Well bless my soul. Somebody really is
I started to reply to the comment on my last post and before I knew it I’d written half a page. Oh well, time for a new post anyway.
PhilipC, who are YOU? I mean, my stats are right here alongside the right of the page, but from your tone it sounds like you’re the kind of person that doesn’t take people at their word. Your questions about the detective I talked to and how much time I spent in Gray Haven make it sound like you know far more about this whole thing than I do, so what do you say you illuminate me, okay?
Oh, and by the way, I checked out your blog. Very funny. Looks like you created it just so you could respond to mine. Believe me, anything you know about what happened in these towns during the summer of 1983, I’d be more than happy to hear it. That is, if you’re not just some bored kid with a laptop in his parents’ basement. I’m not accusing you of anything, but somebody put that picture on this blog back in July and I got into a fair amount of trouble for it. Anyway, whatever the case, you obviously have some interest in the Engineer/Isaac Hamilton connection, so spill it.
This is an open forum and in the interest of full disclosure, I’ve already stated I’m writing a book—I’ll acknowledge any contribution you make to my research on the topic. Obviously I’m not posting everything I find in these towns, for example my decision to hold back the name of the detective here in Ashford that’s helped me is based on his request to respect his privacy. He’s still in active duty. He’s got a right to a personal life too. But I have been here for a while now, I have been talking to people in historical societies, hanging out with folks like Jay and Amy, and I think I can say with some confidence that the information I do pass on is pretty damn accurate. If it doesn’t match up to your info, hey, let me know, I’ll glad make any corrections necessary. This is an organic medium. It’s a long road to publication.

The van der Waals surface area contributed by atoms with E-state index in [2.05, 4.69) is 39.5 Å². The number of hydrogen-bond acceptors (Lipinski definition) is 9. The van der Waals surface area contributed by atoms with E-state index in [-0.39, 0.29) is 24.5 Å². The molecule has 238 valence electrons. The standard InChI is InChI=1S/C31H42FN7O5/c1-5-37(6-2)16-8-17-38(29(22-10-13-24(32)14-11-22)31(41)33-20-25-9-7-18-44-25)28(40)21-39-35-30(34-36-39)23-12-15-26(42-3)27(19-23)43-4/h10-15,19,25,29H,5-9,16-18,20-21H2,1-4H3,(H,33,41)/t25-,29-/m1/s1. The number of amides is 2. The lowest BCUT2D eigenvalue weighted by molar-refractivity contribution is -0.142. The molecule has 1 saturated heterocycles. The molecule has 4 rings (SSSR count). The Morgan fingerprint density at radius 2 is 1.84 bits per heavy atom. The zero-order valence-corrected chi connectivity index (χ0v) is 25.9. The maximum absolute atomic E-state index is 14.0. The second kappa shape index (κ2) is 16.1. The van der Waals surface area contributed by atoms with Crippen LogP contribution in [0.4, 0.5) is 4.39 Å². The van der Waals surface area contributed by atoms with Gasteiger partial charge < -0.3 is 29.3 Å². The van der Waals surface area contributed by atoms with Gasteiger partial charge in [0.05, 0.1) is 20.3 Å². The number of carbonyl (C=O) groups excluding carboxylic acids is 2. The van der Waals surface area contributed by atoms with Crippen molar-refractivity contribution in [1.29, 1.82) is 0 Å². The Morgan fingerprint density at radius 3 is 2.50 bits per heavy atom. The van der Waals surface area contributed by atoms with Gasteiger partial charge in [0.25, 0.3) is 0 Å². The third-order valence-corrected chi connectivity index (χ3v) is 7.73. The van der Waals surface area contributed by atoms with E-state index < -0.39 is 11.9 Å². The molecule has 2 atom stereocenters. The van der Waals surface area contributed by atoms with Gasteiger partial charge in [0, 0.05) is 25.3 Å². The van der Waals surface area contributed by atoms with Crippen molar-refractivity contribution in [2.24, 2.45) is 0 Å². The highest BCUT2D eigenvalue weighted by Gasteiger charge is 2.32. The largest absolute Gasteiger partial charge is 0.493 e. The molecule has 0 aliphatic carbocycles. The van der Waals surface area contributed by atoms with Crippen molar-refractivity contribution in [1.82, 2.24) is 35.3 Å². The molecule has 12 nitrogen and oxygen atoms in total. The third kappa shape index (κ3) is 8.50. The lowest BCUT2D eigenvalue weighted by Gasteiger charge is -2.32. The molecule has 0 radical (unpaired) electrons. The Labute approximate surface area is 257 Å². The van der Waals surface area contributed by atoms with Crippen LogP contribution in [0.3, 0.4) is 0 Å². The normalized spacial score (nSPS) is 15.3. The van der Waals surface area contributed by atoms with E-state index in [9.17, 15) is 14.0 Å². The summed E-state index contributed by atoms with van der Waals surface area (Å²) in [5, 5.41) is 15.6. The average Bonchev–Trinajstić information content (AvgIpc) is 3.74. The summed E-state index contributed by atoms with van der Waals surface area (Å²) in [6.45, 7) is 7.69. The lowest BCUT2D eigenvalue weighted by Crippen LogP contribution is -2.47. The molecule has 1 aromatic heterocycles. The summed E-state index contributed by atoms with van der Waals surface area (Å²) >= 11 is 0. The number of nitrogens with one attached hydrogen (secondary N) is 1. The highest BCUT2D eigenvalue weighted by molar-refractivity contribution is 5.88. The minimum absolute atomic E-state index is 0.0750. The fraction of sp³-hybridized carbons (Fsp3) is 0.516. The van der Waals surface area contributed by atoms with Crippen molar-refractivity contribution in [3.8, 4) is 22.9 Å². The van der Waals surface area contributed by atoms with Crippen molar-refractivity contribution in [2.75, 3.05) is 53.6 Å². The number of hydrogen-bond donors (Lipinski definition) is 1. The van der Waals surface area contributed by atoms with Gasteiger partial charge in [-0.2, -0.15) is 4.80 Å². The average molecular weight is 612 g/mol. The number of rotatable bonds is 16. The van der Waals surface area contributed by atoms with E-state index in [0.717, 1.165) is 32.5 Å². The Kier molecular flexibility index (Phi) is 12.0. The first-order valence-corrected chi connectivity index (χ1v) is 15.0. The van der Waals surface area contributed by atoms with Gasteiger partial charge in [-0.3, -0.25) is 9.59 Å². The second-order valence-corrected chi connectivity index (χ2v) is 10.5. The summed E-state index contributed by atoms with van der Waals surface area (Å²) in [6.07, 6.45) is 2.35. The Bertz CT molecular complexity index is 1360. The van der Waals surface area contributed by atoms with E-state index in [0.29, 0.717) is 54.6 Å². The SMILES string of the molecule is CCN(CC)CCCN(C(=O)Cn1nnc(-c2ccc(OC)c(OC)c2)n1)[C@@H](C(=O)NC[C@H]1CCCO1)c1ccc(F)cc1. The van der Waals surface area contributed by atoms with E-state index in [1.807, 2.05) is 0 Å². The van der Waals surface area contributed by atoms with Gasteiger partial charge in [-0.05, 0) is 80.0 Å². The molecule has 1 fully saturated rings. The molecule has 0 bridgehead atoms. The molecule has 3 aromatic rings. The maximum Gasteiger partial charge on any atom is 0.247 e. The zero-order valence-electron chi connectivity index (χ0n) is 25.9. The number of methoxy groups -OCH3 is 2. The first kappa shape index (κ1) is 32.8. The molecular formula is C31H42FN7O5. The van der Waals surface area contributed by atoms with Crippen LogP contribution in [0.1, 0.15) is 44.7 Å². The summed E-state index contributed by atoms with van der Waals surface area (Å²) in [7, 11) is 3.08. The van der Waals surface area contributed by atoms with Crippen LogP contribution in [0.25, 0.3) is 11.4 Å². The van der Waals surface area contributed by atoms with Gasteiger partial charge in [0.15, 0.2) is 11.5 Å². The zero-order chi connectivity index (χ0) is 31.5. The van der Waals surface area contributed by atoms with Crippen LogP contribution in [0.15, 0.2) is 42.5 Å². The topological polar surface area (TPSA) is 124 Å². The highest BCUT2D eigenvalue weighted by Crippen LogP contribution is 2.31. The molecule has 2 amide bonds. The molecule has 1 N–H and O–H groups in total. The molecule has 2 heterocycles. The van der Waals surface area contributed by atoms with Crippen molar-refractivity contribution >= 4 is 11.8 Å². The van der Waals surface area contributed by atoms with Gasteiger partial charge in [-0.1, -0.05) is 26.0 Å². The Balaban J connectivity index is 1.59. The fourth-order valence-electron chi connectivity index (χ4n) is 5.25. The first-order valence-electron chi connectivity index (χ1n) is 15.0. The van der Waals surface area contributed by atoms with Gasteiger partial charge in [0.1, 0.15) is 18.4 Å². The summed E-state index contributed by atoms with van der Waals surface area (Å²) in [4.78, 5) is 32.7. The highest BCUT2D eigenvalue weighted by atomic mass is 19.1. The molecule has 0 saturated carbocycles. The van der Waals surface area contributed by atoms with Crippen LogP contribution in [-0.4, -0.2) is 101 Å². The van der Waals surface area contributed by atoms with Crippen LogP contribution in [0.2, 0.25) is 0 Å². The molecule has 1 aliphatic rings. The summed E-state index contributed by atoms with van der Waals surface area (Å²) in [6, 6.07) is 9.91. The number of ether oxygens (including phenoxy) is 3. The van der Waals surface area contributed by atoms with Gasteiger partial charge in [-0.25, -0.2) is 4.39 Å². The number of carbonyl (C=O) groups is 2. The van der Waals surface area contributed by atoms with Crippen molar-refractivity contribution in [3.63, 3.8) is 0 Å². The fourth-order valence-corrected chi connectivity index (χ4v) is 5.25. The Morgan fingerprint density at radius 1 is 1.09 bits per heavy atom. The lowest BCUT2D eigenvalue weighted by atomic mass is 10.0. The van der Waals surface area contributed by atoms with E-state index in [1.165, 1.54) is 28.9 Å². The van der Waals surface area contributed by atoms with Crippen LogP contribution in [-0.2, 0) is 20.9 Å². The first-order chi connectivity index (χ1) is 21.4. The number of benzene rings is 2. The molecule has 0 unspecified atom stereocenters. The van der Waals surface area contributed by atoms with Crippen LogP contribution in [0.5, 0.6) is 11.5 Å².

So, yeah, I’m still in Ashford.
I got a call from C. last night—she and the kids are back in Pennsylvania. She called before they left Nantucket. The boys’ preschool starts Tuesday and the following week…well, I’m supposed to be back teaching myself. Except I don’t think that’s going to happen. Not now, anyway.
It’s a long story, and it doesn’t condense itself well at all, but basically, I’ve just found out some things here in Ashford that totally changed my take on Isaac Hamilton. We’re talking a full 180. I don’t just mean how it may be related to the Engineer murders in ’83 (my detective friend doesn’t think there even is a connection between Hamilton and the Engineer) although that is part of it.
Something unspeakable happened in these seven towns. It happened back in 1802, it happened again in 1983. The people here know about it, whether they talk about it or not. You can see it on their faces. Some of these people were parents. They lost thirteen children twenty-three years ago, and something else happened afterward, which I’m not allowed to mention on this blog. Suffice it to say, it’s awful enough that it was kept out of the news as much as possible back then, and has practically been deleted from local history since then. It’s the kind of thing they make horror movies out of.
I’ve gotten an education here in Ashford, but it’s time to move on. Tomorrow I’m heading east. I bought maps, and I’m tracing my way through the rest of the towns. My editor at U of C isn’t going to allow me to keep silent about everything I find when I get to the end of this route. To the detective who swore me to secrecy, I’m sorry, but what you told me about the children…I won’t be able to keep that to myself.
Not about what happened to the children.
PhilipC? Are you listening?